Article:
Subject(s)
Aneurysm, Ruptured/surgery , Embolization, Therapeutic/economics , Embolization, Therapeutic/methods , Intracranial Aneurysm/surgery , Time-to-Treatment/economics , Adult , Aged , Cohort Studies , Female , Hospital Costs , Humans , Male , Middle Aged , Odds Ratio , Treatment Outcome
10.
J Neurosurg ; 125(1): 111-9, 2016 07.
Article in English | MEDLINE | ID: mdl-26654175

ABSTRACT

OBJECT Pessimism exists regarding flow diversion for posterior circulation aneurysms because of reports of perforator territory infarcts and delayed ruptures. The authors report the results of patients who underwent Pipeline Embolization Device (PED) flow diversion using novel strategies for treatment of fusiform posterior circulation aneurysms, and compare these results with those from previously reported series. METHODS The authors conducted a retrospective review of data from consecutive patients with fusiform vertebrobasilar artery aneurysms treated with the PED. RESULTS This review resulted in the identification of 12 such patients (mean [± SD] age 55.1 ± 14.1 years). Eleven patients had symptoms; 1 had a dissecting aneurysm identified on imaging for neck pain. The average aneurysm size was 13.25 ± 4.5 mm. None of the aneurysms were ruptured or previously treated. The average clinical follow-up duration was 22.1 ± 10.7 months and radiological follow-up was 14.5 ± 11.1 months from the index PED treatment. One patient suffered a perforator stroke and had a modified Rankin Scale (mRS) score of 4 at last follow-up. Another patient had a retained stent pusher requiring retrieval via surgical cut-down but recovered to an mRS score of 0 at last follow-up. Eleven (91.7%) of 12 patients recovered to an mRS score of 0 or 1. Two patients had aneurysmal remnants at 7 and 10 months, respectively, after the index PED, which were retreated with PEDs. At last follow-up, all 12 aneurysms were occluded and PEDs were patent. The minimum follow-up duration was 12 months from the index PED treatment; no patient experienced delayed hemorrhage, stroke, or in-stent stenosis. CONCLUSIONS Flow diversion with selective adjunctive techniques is evolving to become a safer treatment option for posterior circulation aneurysms. This is the longest clinical follow-up duration reported for a single-center experience of flow-diversion treatment of these aneurysms.


Subject(s)
Embolization, Therapeutic , Endovascular Procedures , Intracranial Aneurysm/therapy , Adult , Aged , Cerebral Angiography , Female , Follow-Up Studies , Humans , Intracranial Aneurysm/diagnostic imaging , Male , Middle Aged , Retrospective Studies , Time Factors , Treatment Outcome , United States
11.
J Neurosurg ; 124(5): 1228-37, 2016 May.
Article in English | MEDLINE | ID: mdl-26452123

ABSTRACT

OBJECT In this study, the authors used information provided in the Nationwide Inpatient Sample (NIS) to study the impact of transferring stroke patients from one facility to a center where they received some form of active stroke intervention (intravenous tissue plasminogen activator, thrombectomy, or a combination of both therapies). METHODS Patient demographic characteristics and hospital factors obtained from the 2008-2010 acute stroke NIS data were analyzed. Discharge disposition, hospitalization cost, and mortality were the dependent variables studied. Univariate analysis and multivariate binary logistic regression analysis were performed. Data analysis focused on the cohort of acute stroke patients who received some form of active intervention (55,913 of 1,311,511 patients in the NIS). RESULTS When overall outcome was considered, transferred patients had a significantly higher number of other-than-routine (OTR, i.e., other than discharge to home without home health care) discharge dispositions (p < 0.0001). In multivariate regression analysis including pertinent patient and hospital factors, transfer-in patients had significantly worse OTR discharge disposition (p < 0.0001, odds ratio [OR] 2.575, 95% CI 2.341-2.832). Mean hospitalization cost including an intervention was $70,325.11 for direct admissions and $97,546.92 for transferred patients. Transfer from another facility (p < 0.001, OR 1.677, 95% CI 1.548-1.817) was associated with higher hospitalization cost. CONCLUSIONS The study showed that hospital cost for acute stroke intervention is significantly higher for a transferred patient than for a direct admission. Moreover, the frequency of OTR discharge was significantly higher among transferred patients than direct admissions. Future strategies should focus on ways and means of transporting patients appropriately and directly to stroke centers.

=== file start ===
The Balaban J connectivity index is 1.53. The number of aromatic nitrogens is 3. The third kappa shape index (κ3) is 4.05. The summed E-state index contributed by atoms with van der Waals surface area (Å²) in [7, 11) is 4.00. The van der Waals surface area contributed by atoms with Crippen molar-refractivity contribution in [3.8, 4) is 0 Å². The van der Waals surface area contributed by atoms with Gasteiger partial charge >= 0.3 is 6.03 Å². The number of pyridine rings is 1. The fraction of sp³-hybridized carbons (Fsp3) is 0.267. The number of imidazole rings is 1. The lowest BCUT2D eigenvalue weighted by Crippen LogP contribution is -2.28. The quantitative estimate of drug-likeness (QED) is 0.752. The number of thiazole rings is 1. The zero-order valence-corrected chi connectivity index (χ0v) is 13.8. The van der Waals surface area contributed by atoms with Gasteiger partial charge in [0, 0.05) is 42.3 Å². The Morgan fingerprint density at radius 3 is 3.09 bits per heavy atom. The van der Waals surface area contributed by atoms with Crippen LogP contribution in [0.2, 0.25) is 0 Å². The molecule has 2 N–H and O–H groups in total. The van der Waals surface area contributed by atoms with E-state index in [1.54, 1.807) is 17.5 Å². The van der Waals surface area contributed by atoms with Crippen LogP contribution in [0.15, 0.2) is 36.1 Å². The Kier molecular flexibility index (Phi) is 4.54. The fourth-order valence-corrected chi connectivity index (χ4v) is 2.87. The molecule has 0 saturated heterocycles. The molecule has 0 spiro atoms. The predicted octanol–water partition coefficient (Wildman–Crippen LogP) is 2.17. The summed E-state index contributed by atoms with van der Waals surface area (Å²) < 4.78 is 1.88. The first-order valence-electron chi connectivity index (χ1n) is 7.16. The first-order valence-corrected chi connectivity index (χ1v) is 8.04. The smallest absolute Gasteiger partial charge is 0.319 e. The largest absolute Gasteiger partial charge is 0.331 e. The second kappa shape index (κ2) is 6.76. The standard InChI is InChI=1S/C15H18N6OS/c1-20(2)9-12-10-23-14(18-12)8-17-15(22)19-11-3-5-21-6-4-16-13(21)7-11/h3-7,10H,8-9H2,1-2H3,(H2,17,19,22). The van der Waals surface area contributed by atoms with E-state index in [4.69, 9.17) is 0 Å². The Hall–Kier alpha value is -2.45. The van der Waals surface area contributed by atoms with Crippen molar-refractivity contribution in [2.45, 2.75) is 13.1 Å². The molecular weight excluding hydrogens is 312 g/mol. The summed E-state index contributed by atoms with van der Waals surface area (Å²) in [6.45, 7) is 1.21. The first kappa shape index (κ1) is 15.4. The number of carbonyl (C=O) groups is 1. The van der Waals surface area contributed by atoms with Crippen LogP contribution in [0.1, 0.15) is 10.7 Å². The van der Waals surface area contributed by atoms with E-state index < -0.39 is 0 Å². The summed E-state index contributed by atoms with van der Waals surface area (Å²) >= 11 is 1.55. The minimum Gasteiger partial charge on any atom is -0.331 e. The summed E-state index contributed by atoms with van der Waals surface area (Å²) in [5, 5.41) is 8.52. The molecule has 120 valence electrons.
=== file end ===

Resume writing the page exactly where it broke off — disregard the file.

Subject(s)
Hospital Costs , Hospitalization/economics , Patient Discharge/economics , Patient Transfer/economics , Stroke/economics , Stroke/therapy , Acute Disease , Adolescent , Adult , Aged , Aged, 80 and over , Child , Cohort Studies , Combined Modality Therapy/economics , Costs and Cost Analysis , Female , Humans , Male , Middle Aged , Plasminogen Inactivators/economics , Plasminogen Inactivators/therapeutic use , Stroke/mortality , Survival Analysis , Thrombectomy/economics , Thrombolytic Therapy/economics , United States , Young Adult